Firstly, that the construction of the system would provide enormous benefits to transit riders, Translink and Simon Fraser University. After attaching a dollar figure to those benefits, the benefits could be valued at roughly half a billion dollars (all figures NPV 2011, CAD) over 25 years. (For a quick rundown of this aspect of the project, check out Stephen Rees blog post about it.)

Secondly, that to proceed with the construction of the Gondola would cost $12m more than the “Business As Usual” scenario of continuing to use diesel-fuelled buses well into the foreseeable future. Again, that $12m is over a 25 year period.

Which of these two findings do you think received the most press and attention?

The $12m, but of course. That number pretty much became the de facto argument against the project in most of the popular press the Business Case received (see The Atlantic Cities article titled Vancouver’s Gondola Dreams May Be Too Expensive To Come True for commentary typical of what’s out there).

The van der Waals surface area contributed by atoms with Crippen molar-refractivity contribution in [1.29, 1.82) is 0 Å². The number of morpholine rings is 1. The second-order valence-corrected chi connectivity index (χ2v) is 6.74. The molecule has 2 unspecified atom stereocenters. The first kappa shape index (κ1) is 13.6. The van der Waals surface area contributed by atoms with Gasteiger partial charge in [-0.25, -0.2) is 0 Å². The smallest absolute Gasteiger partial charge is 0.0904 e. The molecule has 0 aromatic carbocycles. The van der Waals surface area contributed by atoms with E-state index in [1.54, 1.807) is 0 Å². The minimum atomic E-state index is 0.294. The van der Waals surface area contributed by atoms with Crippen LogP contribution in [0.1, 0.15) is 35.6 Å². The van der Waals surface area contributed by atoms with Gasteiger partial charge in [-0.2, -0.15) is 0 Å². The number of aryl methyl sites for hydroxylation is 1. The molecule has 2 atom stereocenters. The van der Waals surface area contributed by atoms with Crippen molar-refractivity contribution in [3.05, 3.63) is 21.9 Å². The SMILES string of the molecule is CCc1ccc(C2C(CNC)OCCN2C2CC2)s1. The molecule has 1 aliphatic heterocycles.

In an economy like this, if you want to break the case for the gondola, all one really has to say is “it’s $12m more than what we’re doing now. Forget about it.”

There’s two problems with this argument, however:

Firstly, the $12m value is so relatively minuscule and so subject to error, it’s hard to take it seriously. This is a really important point but one that requires more time and space, so I’ll save it for another discussion next week.

Secondly – and notwithstanding the previous point – when viewed through a different lens, the $12m problem evaporates. In fact, when viewed through a different lens, the gondola doesn’t cost more than the “Business As Usual” scenario, it costs less.